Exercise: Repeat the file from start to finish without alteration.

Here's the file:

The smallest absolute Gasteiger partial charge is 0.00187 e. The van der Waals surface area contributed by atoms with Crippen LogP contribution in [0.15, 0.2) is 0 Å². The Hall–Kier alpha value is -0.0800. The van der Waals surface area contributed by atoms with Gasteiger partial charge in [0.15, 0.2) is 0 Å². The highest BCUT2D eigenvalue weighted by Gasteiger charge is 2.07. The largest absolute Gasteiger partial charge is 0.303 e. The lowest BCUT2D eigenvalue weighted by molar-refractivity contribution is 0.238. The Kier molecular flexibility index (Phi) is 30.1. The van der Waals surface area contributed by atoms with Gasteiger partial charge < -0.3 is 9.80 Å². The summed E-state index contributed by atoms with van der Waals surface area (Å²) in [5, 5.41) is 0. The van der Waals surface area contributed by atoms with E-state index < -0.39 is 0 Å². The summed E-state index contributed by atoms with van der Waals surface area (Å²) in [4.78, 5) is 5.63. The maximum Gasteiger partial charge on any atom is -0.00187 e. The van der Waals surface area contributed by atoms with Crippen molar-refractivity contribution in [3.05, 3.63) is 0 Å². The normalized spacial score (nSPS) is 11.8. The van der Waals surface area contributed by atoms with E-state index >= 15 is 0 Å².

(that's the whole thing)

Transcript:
The smallest absolute Gasteiger partial charge is 0.00187 e. The van der Waals surface area contributed by atoms with Crippen LogP contribution in [0.15, 0.2) is 0 Å². The Hall–Kier alpha value is -0.0800. The van der Waals surface area contributed by atoms with Gasteiger partial charge in [0.15, 0.2) is 0 Å². The highest BCUT2D eigenvalue weighted by Gasteiger charge is 2.07. The largest absolute Gasteiger partial charge is 0.303 e. The lowest BCUT2D eigenvalue weighted by molar-refractivity contribution is 0.238. The Kier molecular flexibility index (Phi) is 30.1. The van der Waals surface area contributed by atoms with Gasteiger partial charge < -0.3 is 9.80 Å². The summed E-state index contributed by atoms with van der Waals surface area (Å²) in [5, 5.41) is 0. The van der Waals surface area contributed by atoms with E-state index < -0.39 is 0 Å². The summed E-state index contributed by atoms with van der Waals surface area (Å²) in [4.78, 5) is 5.63. The maximum Gasteiger partial charge on any atom is -0.00187 e. The van der Waals surface area contributed by atoms with Crippen molar-refractivity contribution in [3.05, 3.63) is 0 Å². The normalized spacial score (nSPS) is 11.8. The van der Waals surface area contributed by atoms with E-state index >= 15 is 0 Å².